Debt and child poverty

A new report from the Child Poverty Action Group out today demonstrates the impact that debt has on exacerbating child poverty.

The report highlights the high cost of credit for people on lower incomes, due to bad credit ratings:

Once access to mainstream lenders is lost and friends and family are unable to assist, people on low income may resort to loan sharks. Because they will be charged an annual interest rate of 25% to 500% or more, plus administration, they may be trapped forever by the debt.

“Or more” can have a pretty broad definition – in 2012 a loan shark was prosecuted by the Commerce Commission for charging interest rates of up to 1,738%. He was charged under the Credit Contract and Consumer Finance Act for failing to disclose the full name and address of the lender, failing to specify interest rates, and misleading consumers as to the method of calculating the interest rate.  This notwithstanding, these breaches were with regards to how the lending was done – there is currently nothing in NZ law from stopping a loan shark setting interest rates at these levels.

Next, the report goes on to highlight how other countries ‘cap’ interest rates on loans. Australia caps interest rates at 48%, and while the UK has no cap the new Financial Conduct Authority will soon have the authority to take action against behaviours that harm consumers. In 37 states in the US payday lending is legal but regulated, with maximum rates set. 21 EU states have all incorporated the concept of ‘usury’ into the civil and criminal codes. Japan, South Africa, Canada and Ireland all impose caps. NZ is lagging behind – the Credit Contracts and Financial Service Law Reform Bill 2013 currently before the house has no provision for interest rate caps.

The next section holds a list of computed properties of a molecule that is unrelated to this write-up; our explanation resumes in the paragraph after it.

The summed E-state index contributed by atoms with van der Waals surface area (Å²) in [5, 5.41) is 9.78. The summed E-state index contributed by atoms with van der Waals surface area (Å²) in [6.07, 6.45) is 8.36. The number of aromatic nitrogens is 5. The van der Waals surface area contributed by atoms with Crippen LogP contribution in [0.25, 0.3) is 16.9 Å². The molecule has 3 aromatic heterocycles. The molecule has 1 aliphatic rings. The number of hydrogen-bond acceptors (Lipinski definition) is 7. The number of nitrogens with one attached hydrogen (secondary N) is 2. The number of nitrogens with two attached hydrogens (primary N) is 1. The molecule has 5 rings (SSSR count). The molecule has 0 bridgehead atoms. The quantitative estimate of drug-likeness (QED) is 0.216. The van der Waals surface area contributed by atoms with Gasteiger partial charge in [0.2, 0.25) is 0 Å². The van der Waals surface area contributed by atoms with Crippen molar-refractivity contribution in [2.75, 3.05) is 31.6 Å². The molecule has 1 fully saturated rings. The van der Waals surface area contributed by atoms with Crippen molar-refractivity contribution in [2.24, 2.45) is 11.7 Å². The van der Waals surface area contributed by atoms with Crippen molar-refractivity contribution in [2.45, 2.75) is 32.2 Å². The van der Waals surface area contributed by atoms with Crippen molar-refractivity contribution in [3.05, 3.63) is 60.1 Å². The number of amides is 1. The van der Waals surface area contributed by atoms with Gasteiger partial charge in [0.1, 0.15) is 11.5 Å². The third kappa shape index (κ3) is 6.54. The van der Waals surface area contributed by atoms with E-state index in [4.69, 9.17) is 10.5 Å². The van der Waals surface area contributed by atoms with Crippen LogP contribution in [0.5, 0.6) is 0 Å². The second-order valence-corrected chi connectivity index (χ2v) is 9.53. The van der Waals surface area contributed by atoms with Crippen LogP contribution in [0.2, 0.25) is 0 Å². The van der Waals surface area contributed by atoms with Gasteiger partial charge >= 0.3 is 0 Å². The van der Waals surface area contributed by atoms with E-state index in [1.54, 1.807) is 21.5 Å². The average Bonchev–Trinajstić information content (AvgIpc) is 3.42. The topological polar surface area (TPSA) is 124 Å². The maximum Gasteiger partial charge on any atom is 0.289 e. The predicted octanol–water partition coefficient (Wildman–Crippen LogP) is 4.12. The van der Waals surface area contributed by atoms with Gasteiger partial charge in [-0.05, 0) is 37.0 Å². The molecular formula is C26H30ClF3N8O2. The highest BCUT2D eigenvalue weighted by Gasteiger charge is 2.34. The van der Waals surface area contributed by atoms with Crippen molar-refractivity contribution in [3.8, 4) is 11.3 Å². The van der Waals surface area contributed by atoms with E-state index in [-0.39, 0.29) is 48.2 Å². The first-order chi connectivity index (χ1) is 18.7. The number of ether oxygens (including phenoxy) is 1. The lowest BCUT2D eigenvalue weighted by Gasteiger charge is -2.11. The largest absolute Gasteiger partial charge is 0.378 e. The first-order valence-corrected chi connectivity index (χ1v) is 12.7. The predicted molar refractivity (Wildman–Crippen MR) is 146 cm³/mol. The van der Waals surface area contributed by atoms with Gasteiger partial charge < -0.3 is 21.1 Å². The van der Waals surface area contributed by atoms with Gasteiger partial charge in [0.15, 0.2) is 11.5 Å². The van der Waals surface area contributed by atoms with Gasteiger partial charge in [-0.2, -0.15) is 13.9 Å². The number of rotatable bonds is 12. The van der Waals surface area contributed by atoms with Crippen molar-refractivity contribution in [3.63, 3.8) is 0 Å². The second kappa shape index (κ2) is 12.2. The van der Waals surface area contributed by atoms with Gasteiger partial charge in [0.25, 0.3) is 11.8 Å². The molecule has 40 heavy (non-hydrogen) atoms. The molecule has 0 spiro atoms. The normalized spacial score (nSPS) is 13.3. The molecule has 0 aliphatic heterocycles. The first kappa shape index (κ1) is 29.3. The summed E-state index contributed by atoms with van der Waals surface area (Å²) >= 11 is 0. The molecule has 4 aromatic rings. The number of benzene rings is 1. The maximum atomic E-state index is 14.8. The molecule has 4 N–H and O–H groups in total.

The report goes on to provide five case studies, breaking down the day-to-day arithmetic of poverty and debt:

  • A ‘good’ debt story where a couple take on a loan at 5% to buy a house, repayable in twenty years.
  • A single person with a student loan.employed 35 hours a week on minimum wage ($407.70 per week after tax). She takes on an overdraft to purchase a TV and stereo and purchases an iphone and work clothes on her credit card. When her father dies Anna takes on a $2000 loan at 39% to contribute toward the funeral costs, with $70 repayments for the next 18 months. 3 years layer she has moved home to reduce outgoings, since every missed repayment incurs a $400 administration charge and a 55% penalty rate.
  • A family of two adults (together working 30 hours at minimum wage) and two children assisted by Working for Families are forced to call on a fringe lender to cover medical, power and clothing costs. They borrow $400 at 10% a week with a 10% admin charge. In 10 weeks they have repaid $500 but the loan is still $344.12. After needing to borrow more and then missing repayments, their debt balloons to $2000.
  • A single mother on the DPB with three children (not working so does not qualify for in-work tax credit) who is suffering from depression misses job training and refuses to attend an interview, forcing her to call on the fringe lender.

The report details how child poverty affects NZ’s mental health (such as NZ’s high youth suicide rate), physical health (diseases like rheumatic fever, bronchiectasis, school sores and boils are associated with poverty), housing (cold, overcrowding), education and lifetime prospects.

How does this relate to banks? Banks and loan sharks have a symbiotic relationship. Where a customer cannot make their bank repayments, banks’ debt collection services encourage their customer to seek capital from other sources – family, friends and other lenders such as loan sharks. As a result customers can end up paying two sets of interest – to the bank on the initial loan repayments and to the loan shark.

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